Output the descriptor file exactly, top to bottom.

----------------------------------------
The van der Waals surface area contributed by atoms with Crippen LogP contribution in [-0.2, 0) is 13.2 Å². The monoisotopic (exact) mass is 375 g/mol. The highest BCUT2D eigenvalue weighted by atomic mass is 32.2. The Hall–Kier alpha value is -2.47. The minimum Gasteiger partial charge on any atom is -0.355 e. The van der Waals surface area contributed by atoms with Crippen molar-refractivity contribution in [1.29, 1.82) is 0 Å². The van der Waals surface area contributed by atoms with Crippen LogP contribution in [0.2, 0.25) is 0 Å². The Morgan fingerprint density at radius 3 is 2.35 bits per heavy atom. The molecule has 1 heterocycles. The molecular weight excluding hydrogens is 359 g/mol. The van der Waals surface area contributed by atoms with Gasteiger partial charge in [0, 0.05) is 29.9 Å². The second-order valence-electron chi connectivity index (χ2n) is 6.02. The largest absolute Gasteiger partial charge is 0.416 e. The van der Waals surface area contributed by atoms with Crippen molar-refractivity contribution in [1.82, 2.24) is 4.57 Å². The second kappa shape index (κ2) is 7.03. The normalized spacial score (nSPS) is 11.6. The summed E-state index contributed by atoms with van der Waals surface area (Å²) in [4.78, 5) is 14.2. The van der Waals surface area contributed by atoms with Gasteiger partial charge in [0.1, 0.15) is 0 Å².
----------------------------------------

The van der Waals surface area contributed by atoms with Crippen LogP contribution in [-0.2, 0) is 13.2 Å². The monoisotopic (exact) mass is 375 g/mol. The highest BCUT2D eigenvalue weighted by atomic mass is 32.2. The Hall–Kier alpha value is -2.47. The minimum Gasteiger partial charge on any atom is -0.355 e. The van der Waals surface area contributed by atoms with Crippen molar-refractivity contribution in [1.29, 1.82) is 0 Å². The van der Waals surface area contributed by atoms with Crippen LogP contribution in [0.2, 0.25) is 0 Å². The Morgan fingerprint density at radius 3 is 2.35 bits per heavy atom. The molecule has 1 heterocycles. The molecular weight excluding hydrogens is 359 g/mol. The van der Waals surface area contributed by atoms with Gasteiger partial charge in [0, 0.05) is 29.9 Å². The second-order valence-electron chi connectivity index (χ2n) is 6.02. The largest absolute Gasteiger partial charge is 0.416 e. The van der Waals surface area contributed by atoms with Crippen molar-refractivity contribution in [1.82, 2.24) is 4.57 Å². The second kappa shape index (κ2) is 7.03. The normalized spacial score (nSPS) is 11.6. The summed E-state index contributed by atoms with van der Waals surface area (Å²) in [4.78, 5) is 14.2. The van der Waals surface area contributed by atoms with Gasteiger partial charge in [0.1, 0.15) is 0 Å².